Bruno Carvalho

Bruno Carvalho

PROFESSOR, ROMANCE LANGUAGES AND LITERATURES; AFFILIATED PROFESSOR IN AFRICAN AND AFRICAN AMERICAN STUDIES; AFFILIATED PROFESSOR IN URBAN PLANNING AND DESIGN, GRADUATE SCHOOL OF DESIGN
CO-CHAIR, BRAZIL STUDIES PROGRAM FACULTY COMMITTEE
Bruno Carvalho

Bruno Carvalho works on cities as lived and imagined spaces. He studies relationships between cultural practices and urbanization, specializing on Brazil from the eighteenth century onward. Carvalho’s interdisciplinary approaches bridge history, literary analysis, and urban studies. Often, he investigates how socio-cultural processes of the past converge in and with the present. He is writing a book on different ways in which people imagined the future of cities over the past two centuries or so. A Rio de Janeiro native, Carvalho received his PhD in Romance Languages and Literatures at Harvard University (2009) and taught at Princeton University between 2009-2018.

Carvalho has written numerous articles and essays. He is the author of the award-winning Porous City: A Cultural History of Rio de Janeiro, published in Brazil in a revised and expanded edition. He co-organized a critical edition in Portuguese of United States constitutional documents, which circulated in Brazil and played a role in independence movements (O Livro de Tiradentes: Transmissão atlântica de ideias políticas no século XVIII, 2013). Carvalho is also editor of Portuguese Literary and Cultural Studies: The Eighteenth Century, and co-editor of Occupy All Streets: Olympic Urbanism and Contested Futures in Rio de Janeiro (2016), Essays on Hilda Hilst: Between Brazil and World Literature (2018), and of the book series Lateral Exchanges, on historical and contemporary issues in design and the built environment.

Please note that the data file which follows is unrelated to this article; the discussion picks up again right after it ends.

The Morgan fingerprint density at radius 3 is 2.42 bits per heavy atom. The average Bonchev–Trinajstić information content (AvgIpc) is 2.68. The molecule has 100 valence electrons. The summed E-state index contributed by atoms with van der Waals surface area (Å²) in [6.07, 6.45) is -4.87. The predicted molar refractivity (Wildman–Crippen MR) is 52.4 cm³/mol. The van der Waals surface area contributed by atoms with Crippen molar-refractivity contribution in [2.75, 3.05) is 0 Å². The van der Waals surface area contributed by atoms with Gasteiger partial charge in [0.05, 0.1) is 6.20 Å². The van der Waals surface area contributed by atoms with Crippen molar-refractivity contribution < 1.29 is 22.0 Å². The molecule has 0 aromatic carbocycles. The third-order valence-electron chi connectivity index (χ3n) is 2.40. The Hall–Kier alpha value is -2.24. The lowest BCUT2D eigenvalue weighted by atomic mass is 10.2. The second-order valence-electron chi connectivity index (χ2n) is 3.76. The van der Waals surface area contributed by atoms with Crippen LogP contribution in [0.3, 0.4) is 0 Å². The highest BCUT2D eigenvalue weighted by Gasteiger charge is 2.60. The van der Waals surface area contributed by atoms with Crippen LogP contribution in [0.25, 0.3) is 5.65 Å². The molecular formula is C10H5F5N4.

At Harvard, Carvalho is Co-Director of the Harvard Mellon Urban Initiative, a member of the Faculty Advisory Committees on Ethnicity, Migration, Rights, and in the Brazil Studies Program, as well as a Faculty Affiliate of the Afro-Latin American Research Institute, the Center for the Environment, the Graduate School of Design, and the Weatherhead Center for International Affairs.

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